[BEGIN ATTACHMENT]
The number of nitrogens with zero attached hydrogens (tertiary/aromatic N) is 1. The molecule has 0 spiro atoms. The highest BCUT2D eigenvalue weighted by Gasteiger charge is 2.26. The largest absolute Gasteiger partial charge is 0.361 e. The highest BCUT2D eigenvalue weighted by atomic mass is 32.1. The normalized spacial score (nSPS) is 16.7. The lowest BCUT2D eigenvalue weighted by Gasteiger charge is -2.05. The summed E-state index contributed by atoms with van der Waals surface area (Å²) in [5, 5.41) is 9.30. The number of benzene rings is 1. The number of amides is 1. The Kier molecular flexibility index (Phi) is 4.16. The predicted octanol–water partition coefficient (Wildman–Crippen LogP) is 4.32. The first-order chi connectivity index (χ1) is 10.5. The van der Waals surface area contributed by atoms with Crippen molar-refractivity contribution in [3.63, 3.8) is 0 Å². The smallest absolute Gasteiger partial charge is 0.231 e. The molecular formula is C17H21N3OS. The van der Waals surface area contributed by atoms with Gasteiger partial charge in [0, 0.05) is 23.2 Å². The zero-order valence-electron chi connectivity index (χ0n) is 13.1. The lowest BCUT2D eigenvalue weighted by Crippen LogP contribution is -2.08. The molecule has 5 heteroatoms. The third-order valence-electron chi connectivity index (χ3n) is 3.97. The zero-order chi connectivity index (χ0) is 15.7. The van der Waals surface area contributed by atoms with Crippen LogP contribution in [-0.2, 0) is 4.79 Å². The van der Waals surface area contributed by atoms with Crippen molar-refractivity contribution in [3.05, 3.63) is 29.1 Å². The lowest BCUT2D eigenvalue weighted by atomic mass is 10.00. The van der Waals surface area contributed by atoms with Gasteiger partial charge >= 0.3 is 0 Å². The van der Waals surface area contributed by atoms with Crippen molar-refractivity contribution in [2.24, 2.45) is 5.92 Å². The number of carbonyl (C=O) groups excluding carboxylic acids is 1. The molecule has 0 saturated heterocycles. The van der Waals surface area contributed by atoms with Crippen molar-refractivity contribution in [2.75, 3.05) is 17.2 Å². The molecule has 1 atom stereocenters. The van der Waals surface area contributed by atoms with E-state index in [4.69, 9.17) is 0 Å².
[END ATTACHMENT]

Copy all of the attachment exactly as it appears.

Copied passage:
The number of nitrogens with zero attached hydrogens (tertiary/aromatic N) is 1. The molecule has 0 spiro atoms. The highest BCUT2D eigenvalue weighted by Gasteiger charge is 2.26. The largest absolute Gasteiger partial charge is 0.361 e. The highest BCUT2D eigenvalue weighted by atomic mass is 32.1. The normalized spacial score (nSPS) is 16.7. The lowest BCUT2D eigenvalue weighted by Gasteiger charge is -2.05. The summed E-state index contributed by atoms with van der Waals surface area (Å²) in [5, 5.41) is 9.30. The number of benzene rings is 1. The number of amides is 1. The Kier molecular flexibility index (Phi) is 4.16. The predicted octanol–water partition coefficient (Wildman–Crippen LogP) is 4.32. The first-order chi connectivity index (χ1) is 10.5. The van der Waals surface area contributed by atoms with Crippen molar-refractivity contribution in [3.63, 3.8) is 0 Å². The smallest absolute Gasteiger partial charge is 0.231 e. The molecular formula is C17H21N3OS. The van der Waals surface area contributed by atoms with Gasteiger partial charge in [0, 0.05) is 23.2 Å². The zero-order valence-electron chi connectivity index (χ0n) is 13.1. The lowest BCUT2D eigenvalue weighted by Crippen LogP contribution is -2.08. The molecule has 5 heteroatoms. The third-order valence-electron chi connectivity index (χ3n) is 3.97. The zero-order chi connectivity index (χ0) is 15.7. The van der Waals surface area contributed by atoms with Crippen LogP contribution in [-0.2, 0) is 4.79 Å². The van der Waals surface area contributed by atoms with Crippen molar-refractivity contribution in [3.05, 3.63) is 29.1 Å². The lowest BCUT2D eigenvalue weighted by atomic mass is 10.00. The van der Waals surface area contributed by atoms with Gasteiger partial charge >= 0.3 is 0 Å². The van der Waals surface area contributed by atoms with Crippen molar-refractivity contribution in [2.24, 2.45) is 5.92 Å². The number of carbonyl (C=O) groups excluding carboxylic acids is 1. The molecule has 0 saturated heterocycles. The van der Waals surface area contributed by atoms with Crippen molar-refractivity contribution in [2.75, 3.05) is 17.2 Å². The molecule has 1 atom stereocenters. The van der Waals surface area contributed by atoms with E-state index in [4.69, 9.17) is 0 Å².